|Illustrative image (Source: VNA)
The nation’s GDP grew by an 11-year record 7.08 percent, double the inflation rate, while trade surplus topped 7.2 billion USD, the highest ever figure. Disbursement of foreign direct investment (FDI) also reached a record 19.1 percent. Inflation was kept under 4 percent for the third consecutive year.
Growth in most fields
“We have been able to achieve growth in most fields in the context of complicated international situation, particularly maintaining macro-economic stability and a high growth rate, thus winning the confidence for nearly 100 million people,” Prime Minister Nguyen Xuan Phuc said about the efforts of the entire political system, localities, the business community and people nationwide.
The world economic situation saw many unfavourable developments in 2018, including the rising trend of trade protection, the US-China trade war, rising interest rates, and complex fluctuation of oil prices.
In the country, many outstanding problems remained unsolved, such as limited productivity, slow disbursement of investment capital despite improvements, and lower-than-expected economic restructuring, which hindered the growth pace.
In such circumstances, the good economic indicators demonstrated the success of the Government’s governance and the great efforts of the business community and the people.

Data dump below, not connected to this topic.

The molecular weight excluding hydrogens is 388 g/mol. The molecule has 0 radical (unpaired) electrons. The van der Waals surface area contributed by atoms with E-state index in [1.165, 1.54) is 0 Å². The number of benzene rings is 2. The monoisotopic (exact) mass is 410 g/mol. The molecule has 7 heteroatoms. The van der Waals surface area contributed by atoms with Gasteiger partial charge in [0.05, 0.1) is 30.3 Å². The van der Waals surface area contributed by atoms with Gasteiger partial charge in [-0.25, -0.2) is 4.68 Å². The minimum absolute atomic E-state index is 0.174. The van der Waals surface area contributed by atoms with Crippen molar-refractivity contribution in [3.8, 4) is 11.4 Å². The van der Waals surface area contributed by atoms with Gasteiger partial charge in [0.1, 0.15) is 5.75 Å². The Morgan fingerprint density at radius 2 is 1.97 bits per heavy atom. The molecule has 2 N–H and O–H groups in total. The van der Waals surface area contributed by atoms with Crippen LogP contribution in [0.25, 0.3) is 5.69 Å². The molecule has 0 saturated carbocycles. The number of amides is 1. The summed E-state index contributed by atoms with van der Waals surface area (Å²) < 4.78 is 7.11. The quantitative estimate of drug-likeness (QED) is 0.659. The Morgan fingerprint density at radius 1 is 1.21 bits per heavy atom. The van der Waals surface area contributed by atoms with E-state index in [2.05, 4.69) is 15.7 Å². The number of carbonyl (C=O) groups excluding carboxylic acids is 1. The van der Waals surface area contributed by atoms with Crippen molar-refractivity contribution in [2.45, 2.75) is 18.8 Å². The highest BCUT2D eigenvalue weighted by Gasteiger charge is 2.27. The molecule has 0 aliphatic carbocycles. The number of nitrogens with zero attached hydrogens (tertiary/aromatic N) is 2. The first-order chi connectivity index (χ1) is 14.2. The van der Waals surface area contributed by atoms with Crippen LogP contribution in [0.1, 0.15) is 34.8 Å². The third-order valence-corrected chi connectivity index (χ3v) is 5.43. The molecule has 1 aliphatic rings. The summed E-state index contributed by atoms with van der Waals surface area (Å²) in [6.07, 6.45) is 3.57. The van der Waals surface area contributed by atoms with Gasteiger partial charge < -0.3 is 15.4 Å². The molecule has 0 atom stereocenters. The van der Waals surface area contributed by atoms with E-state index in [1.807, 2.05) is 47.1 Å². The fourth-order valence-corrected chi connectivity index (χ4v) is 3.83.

The highlights in the Government’s management in 2018 were the Resolutions 19/NQ-CP and 35/NQ-CP on improving the business environment and facilitating enterprises’ development, along with Resolution 139/NQ-CP on a plan of actions to cut costs for enterprises.
The effects of the Government’s actions can be seen in the number of new businesses established during the year – 131,275 new enterprises, up nearly 5,000 from 2017.
Improvements in Vietnam’s business and investment environment during the year were recognised by the international community. The World Economic Forum, in its Global Competitiveness Report 2018, ranked Vietnam 77th among 140 economies.
The European Chamber of Commerce in Vietnam (EuroCham) also noted significant enhancement of the business climate in the country. The UK-based financial and business information firm FTSE Russell has added Vietnam’s equity market onto its reclassification watchlist, a sign that could help raise the status of the Vietnamese market in the global markets